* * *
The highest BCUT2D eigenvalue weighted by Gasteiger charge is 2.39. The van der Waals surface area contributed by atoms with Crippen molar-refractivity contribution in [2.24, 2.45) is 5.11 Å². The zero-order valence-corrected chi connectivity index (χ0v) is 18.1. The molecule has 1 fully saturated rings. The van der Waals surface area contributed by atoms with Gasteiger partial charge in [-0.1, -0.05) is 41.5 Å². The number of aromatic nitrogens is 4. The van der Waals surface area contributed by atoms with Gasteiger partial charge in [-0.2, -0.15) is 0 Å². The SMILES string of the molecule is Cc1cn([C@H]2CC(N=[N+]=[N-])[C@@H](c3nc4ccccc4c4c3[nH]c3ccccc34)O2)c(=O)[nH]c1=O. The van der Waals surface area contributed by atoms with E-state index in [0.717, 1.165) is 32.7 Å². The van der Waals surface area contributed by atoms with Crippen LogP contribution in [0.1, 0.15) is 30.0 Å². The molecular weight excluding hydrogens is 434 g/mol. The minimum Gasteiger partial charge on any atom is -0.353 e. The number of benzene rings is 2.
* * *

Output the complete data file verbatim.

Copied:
The highest BCUT2D eigenvalue weighted by Gasteiger charge is 2.39. The van der Waals surface area contributed by atoms with Crippen molar-refractivity contribution in [2.24, 2.45) is 5.11 Å². The zero-order valence-corrected chi connectivity index (χ0v) is 18.1. The molecule has 1 fully saturated rings. The van der Waals surface area contributed by atoms with Gasteiger partial charge in [-0.1, -0.05) is 41.5 Å². The number of aromatic nitrogens is 4. The van der Waals surface area contributed by atoms with Gasteiger partial charge in [-0.2, -0.15) is 0 Å². The SMILES string of the molecule is Cc1cn([C@H]2CC(N=[N+]=[N-])[C@@H](c3nc4ccccc4c4c3[nH]c3ccccc34)O2)c(=O)[nH]c1=O. The van der Waals surface area contributed by atoms with E-state index in [0.717, 1.165) is 32.7 Å². The van der Waals surface area contributed by atoms with Crippen LogP contribution in [0.1, 0.15) is 30.0 Å². The molecular weight excluding hydrogens is 434 g/mol. The minimum Gasteiger partial charge on any atom is -0.353 e. The number of benzene rings is 2.